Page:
Staffing Management

Retail workforce management success goes beyond productive operations

By Jana Reserva

Nov. 12, 2020

Productivity is one sign of a good operation, but many factors are at play to ensure success in the retail industry. 

Jim Highfill, president at Lazarus Human Capital Services, sheds light on some of the challenges in retail workforce management and provides insight into what companies can do amidst a changing business landscape.  With over 30 years in retail, he shares best practices on ensuring productive operations, creating efficient staff schedules, staying compliant with labor laws and adapting to different industry changes. 

The real meaning of successful and cost-effective operations

If you’re a CFO, would you be open to a 10 percent increase in yearly sales resulting in an additional net profit of $100 million but no increase in productivity? Highfill conducted a thought experiment posing that question among 20 CFOs of multinational companies, and half of them rejected the idea. 

“The point is, increases in productivity result from technology, process improvements, or clear communication, team involvement and training, the latter being most important,” he said. “It’s not always as simple as requiring more sales generated from fewer labor hours. When the workforce has clear goals and direct involvement in achieving them, they are more productive, more conscientious towards cost mitigating practices, and more rapidly adopt technology and process improvements.” 

HR teams also have a crucial role to play as a human capital partner. They need to advocate for the workforce and ensure that communication of goals and the employees’ role in achieving those goals is clear and consistent.

“HR is a force multiplier when equally involved in any discussion of operational change,” he added.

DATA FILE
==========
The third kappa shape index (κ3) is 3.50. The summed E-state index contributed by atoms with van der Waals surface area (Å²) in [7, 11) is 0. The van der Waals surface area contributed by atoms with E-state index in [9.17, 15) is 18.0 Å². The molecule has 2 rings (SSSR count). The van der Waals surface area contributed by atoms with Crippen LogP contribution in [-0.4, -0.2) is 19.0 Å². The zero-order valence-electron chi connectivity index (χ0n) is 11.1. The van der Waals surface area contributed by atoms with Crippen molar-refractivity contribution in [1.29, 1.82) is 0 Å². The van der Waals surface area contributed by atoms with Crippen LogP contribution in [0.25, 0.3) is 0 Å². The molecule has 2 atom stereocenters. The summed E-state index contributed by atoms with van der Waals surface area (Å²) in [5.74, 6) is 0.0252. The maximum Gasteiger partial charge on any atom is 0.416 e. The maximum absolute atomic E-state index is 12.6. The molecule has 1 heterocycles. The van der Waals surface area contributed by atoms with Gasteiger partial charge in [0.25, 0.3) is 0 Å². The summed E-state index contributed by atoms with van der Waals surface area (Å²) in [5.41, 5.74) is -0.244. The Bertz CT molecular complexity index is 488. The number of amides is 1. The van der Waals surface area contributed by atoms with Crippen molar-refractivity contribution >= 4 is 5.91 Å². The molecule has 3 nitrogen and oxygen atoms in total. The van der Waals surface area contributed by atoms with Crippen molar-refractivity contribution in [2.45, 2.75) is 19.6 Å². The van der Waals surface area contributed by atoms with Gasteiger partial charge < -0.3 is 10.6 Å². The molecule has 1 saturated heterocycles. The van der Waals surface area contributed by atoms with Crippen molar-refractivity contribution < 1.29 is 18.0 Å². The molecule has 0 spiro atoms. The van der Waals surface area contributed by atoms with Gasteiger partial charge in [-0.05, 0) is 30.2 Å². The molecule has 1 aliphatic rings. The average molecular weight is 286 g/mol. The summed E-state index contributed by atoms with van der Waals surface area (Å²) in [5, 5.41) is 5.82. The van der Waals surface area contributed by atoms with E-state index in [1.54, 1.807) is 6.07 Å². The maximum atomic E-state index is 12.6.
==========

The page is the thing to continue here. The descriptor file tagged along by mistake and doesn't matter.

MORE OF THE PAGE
Crucial factors when creating staff schedules

Staff schedules are at the core of any operation, especially for retail businesses. More than ensuring that all business areas are covered, there are other significant factors to consider. 

“Everything starts with the forecast of sales, customer traffic and other related indicators that can predict labor demand. If you’re seeing large variances in productivity week to week, check the forecast variance first,” he said.

Also read: On-shift scheduling doesn’t have to be a headache for managers or employees

The other thing to identify is where and when labor is required. Companies typically use data for labor modeling, but they need to keep in mind how the human factor can also come into play. 

Jim Highfill, retail workforce management“Even the most talented store managers can have what I call operational bias where they may over- or under-allocate hours to certain departments based on how well they understand those departments. Store-level modeling provides both a guide for allocating hours and evaluating any impacts of variance from the model. If you really want to leverage your company’s data science efforts, this is a level of granularity that shouldn’t be ignored,” he said. 

Labor modeling is also crucial to identifying the right ratio of full-time to part-time employees. Weighing pros and cons and variables like flexibility, turnover and knowledge dilution helps strike a balance and create the right mix. 

Most importantly, managers need to consider the needs of staff when creating schedules. It seems obvious but can be easier said than done, especially when managers get a handful of requests. “Using an employee self-service software is a great way to make it easier and more cost-efficient for the manager to handle this process, and when used with automated scheduling software, it can be a true game changer,” he said.

Workforce management challenges in the retail industry

Like with any industry, retail players are faced with a set of challenges. Highfill cited overcoming fear, facing political uncertainty, evaluating technology and figuring out the role of gig work as the top challenges that the retail businesses had to contend with.